Jeremy Corbyn: Labour Leader, Lefty Loon, Terrorist

September 13, 2015 at 9:33 pm

I just wanted to put down my thoughts on Jeremy Corbyn’s outrageous victory on Saturday in blog format. Firstly, congratulations to him, to Tom Watson and Sadiq Khan for all winning their respective campaigns. I’ve not followed any of them too closely in all truth, I’m not a Labour Party member so I didn’t vote either.

As far as Jeremy goes, it’s going to be a rocky ride. But I think if the Labour Party can sit tight, hold together and redefine it’s purpose as Jeremy so passionately put it in his victory speech then they may well cause the Conservatives a fair few problems indeed. Whether that will translate into an election victory in 2020 is another matter though, and one that I find to be quite ludicrous to even contemplate right now. The focus from Labour ought really to be on it’s identity. The party of the people. Get back in touch with the people first, the election comes much, much later.

Of course he has some pretty ‘radical’ ideas, such as talking to to the ‘bad guys’, not bombing other countries willy-nilly and trying to make Britain a fairer, more just place to live. But what we’ll find out over the next year or two is that his ideals and world view are not as terrifying as the Daily Mail might have you believe. And given the competition in the leadership contest, you have to say it should have been obvious from the beginning that he would win. People are sick and tired of the status quo, particularly the grass roots of the Labour Party – the SNP showed us that.

So choosing Andy Burnham, Yvette Cooper, or Liz Kendall as leader would have sent a very clear message to the Tories: here’s to another decade of Tory rule. Why? Because the three of them are effectively Tory Light. They chase public opinion as described in The Sun, Mail or Telegraph and don’t really challenge it. Their version of the Labour Party, would merely be a watered down version of Cameron’s Tories, and that would have been a travesty. There’s that saying about arguing with idiots – Cameron would have dragged Burham, Kendall or Cooper down to his level, and beaten them with experience.

Corbyn on the other hand, offers something genuinely different. Despite his age, Jeremy is offering the Labour Party, and Britain as a whole, something new. He doesn’t want to go down the long-established route of politics. He wants to challenge public perception, he wants to help change it. Sure, the public won’t agree with everything he says, but at least he’ll say something worth taking note of. Can you remember anything the other three candidates said during their campaigns, or ever in fact? Probably not.

Already the Tory Propaganda machine has started up, stating quite unequivocally that Corbyn, and the Labour Party, are a threat to National Security! They guy disagrees with Trident, and wants a debate on it. Debate is a threat to National Security? Jeremy thanked Ed Miliband for the dignity in which he handled all manner of personal abuse from the press in the run up to the 2015 General Election, no doubt hoping for some help in dealing with it, but one thing’s clear: the tactics have changed.

Jeremy won’t be snapped eating a bacon sandwich or giving a homeless person a few pennies in change, because he’s not naturally awkward like Ed. No, instead he’ll be targeted in the same way that Muslims are targeted. If he disagrees with Cameron’s Tories, he immediately becomes a threat to National Security, to the Economic Recovery, to Humanity itself. If a Muslim disagrees with Government Policy, s/he could see themselves on some kind of watchlist, or reported as a non-violent extremist. It’s a way of silencing our disapproval of Britain’s foreign policy over the past two decades. Corbyn will now face similar levels of attacks, at a much higher level of course.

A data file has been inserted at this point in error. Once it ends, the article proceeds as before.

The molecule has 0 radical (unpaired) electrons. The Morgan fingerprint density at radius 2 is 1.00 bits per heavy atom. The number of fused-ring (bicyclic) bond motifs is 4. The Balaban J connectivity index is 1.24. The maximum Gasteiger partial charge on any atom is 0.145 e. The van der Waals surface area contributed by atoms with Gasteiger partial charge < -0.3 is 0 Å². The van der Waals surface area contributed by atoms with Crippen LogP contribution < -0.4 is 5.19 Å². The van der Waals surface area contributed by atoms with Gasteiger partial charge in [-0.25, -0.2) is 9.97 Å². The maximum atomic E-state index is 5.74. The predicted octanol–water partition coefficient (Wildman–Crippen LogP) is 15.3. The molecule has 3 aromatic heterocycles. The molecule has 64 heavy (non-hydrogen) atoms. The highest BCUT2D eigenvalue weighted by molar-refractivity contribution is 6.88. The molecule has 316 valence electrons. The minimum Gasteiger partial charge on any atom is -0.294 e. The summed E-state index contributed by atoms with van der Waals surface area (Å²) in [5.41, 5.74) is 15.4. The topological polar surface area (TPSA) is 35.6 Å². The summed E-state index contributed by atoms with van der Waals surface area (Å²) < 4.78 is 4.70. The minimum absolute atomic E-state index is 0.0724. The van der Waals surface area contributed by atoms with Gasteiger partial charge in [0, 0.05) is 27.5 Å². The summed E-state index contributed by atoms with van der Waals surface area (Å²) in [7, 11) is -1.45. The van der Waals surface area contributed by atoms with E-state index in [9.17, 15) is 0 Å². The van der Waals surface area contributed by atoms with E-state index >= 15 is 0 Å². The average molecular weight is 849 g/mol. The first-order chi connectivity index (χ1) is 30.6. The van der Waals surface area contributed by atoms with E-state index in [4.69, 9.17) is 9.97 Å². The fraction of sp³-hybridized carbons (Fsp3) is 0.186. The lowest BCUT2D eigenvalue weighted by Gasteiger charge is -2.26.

Though of course, the Conservatives know that nothing could be further from the truth. However, Corbyn is an incredibly dangerous man. He has the ideals to smash the status quo, to destroy austerity, to get people involved in politics again, to change the public perception on a range of issues and he has the beginnings of a following big enough to follow through. He did not refer to Labour as a political party during his victory speech, he called it a movement. This terrifies the establishment, both Conservative, Labour and the Press too. They will try to take him down, but Britain needs him to keep fighting the good fight, because we need his voice to temper the increasingly right-wing world we live in.

Strong on Benefits, Weak on Morals

November 27, 2013 at 8:56 pm

David Cameron said today was all about sending out a “clear message” to people that the UK is no longer a soft touch on benefits. He’s definitely sent out a clear signal, that is for sure. But is it the signal he intended?

The first signal to me is that he’s definitely basing his stance on anecdotal evidence at best, xenophobic ideology at worst. People? What people? British People? Foreign People? Polish People? Romanian People? Bulgarian People? Muslim People? White People?

Additionally, how much of a real concern is this ‘Benefit Tourism’ he’s targeting? Well, take a look at this article from the New Statesman for a clue: http://www.newstatesman.com/politics/2013/10/eu-study-shreds-myth-benefit-tourism - hint: not all that much of a concern at all.

So there are some really clear signals being sent out by Mr Cameron today, and a few cloudy ones too. It’s clear that he isn’t acting on evidence, more so on what the Daily Mail says but it’s unclear as to whether he’s stupid, evil, weak or a horrid combination of all three.